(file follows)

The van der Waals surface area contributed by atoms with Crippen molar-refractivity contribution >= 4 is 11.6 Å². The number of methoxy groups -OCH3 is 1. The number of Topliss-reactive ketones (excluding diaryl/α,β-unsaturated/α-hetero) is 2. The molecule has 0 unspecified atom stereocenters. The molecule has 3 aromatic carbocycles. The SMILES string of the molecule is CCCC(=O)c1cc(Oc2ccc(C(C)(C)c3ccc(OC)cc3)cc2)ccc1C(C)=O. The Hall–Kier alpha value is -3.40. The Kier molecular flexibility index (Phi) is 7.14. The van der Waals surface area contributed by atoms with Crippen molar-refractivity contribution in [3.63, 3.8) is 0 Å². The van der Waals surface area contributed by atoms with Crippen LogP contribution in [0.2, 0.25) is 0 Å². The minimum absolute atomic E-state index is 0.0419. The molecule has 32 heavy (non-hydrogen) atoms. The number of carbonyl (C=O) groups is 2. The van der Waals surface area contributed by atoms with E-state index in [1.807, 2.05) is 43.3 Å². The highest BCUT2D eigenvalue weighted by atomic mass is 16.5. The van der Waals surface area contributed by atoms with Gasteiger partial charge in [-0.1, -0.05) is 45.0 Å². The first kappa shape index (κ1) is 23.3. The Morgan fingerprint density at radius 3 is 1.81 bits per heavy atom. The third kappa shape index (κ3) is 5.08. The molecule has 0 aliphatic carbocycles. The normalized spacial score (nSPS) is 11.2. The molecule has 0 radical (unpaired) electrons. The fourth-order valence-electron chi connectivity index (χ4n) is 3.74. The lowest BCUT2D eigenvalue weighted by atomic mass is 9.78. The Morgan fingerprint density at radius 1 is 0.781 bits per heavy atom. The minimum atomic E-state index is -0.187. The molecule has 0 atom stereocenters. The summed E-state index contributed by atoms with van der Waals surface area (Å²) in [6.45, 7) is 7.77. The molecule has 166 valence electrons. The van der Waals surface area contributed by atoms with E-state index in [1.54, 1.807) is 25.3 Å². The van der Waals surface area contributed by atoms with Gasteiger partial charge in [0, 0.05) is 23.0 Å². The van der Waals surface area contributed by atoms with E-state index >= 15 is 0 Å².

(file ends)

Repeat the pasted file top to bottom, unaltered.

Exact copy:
The van der Waals surface area contributed by atoms with Crippen molar-refractivity contribution >= 4 is 11.6 Å². The number of methoxy groups -OCH3 is 1. The number of Topliss-reactive ketones (excluding diaryl/α,β-unsaturated/α-hetero) is 2. The molecule has 0 unspecified atom stereocenters. The molecule has 3 aromatic carbocycles. The SMILES string of the molecule is CCCC(=O)c1cc(Oc2ccc(C(C)(C)c3ccc(OC)cc3)cc2)ccc1C(C)=O. The Hall–Kier alpha value is -3.40. The Kier molecular flexibility index (Phi) is 7.14. The van der Waals surface area contributed by atoms with Crippen molar-refractivity contribution in [3.63, 3.8) is 0 Å². The van der Waals surface area contributed by atoms with Crippen LogP contribution in [0.2, 0.25) is 0 Å². The minimum absolute atomic E-state index is 0.0419. The molecule has 32 heavy (non-hydrogen) atoms. The number of carbonyl (C=O) groups is 2. The van der Waals surface area contributed by atoms with E-state index in [1.807, 2.05) is 43.3 Å². The highest BCUT2D eigenvalue weighted by atomic mass is 16.5. The van der Waals surface area contributed by atoms with Gasteiger partial charge in [-0.1, -0.05) is 45.0 Å². The first kappa shape index (κ1) is 23.3. The Morgan fingerprint density at radius 3 is 1.81 bits per heavy atom. The third kappa shape index (κ3) is 5.08. The molecule has 0 aliphatic carbocycles. The normalized spacial score (nSPS) is 11.2. The molecule has 0 radical (unpaired) electrons. The fourth-order valence-electron chi connectivity index (χ4n) is 3.74. The lowest BCUT2D eigenvalue weighted by atomic mass is 9.78. The Morgan fingerprint density at radius 1 is 0.781 bits per heavy atom. The minimum atomic E-state index is -0.187. The molecule has 0 atom stereocenters. The summed E-state index contributed by atoms with van der Waals surface area (Å²) in [6.45, 7) is 7.77. The molecule has 166 valence electrons. The van der Waals surface area contributed by atoms with E-state index in [1.54, 1.807) is 25.3 Å². The van der Waals surface area contributed by atoms with Gasteiger partial charge in [0, 0.05) is 23.0 Å². The van der Waals surface area contributed by atoms with E-state index >= 15 is 0 Å².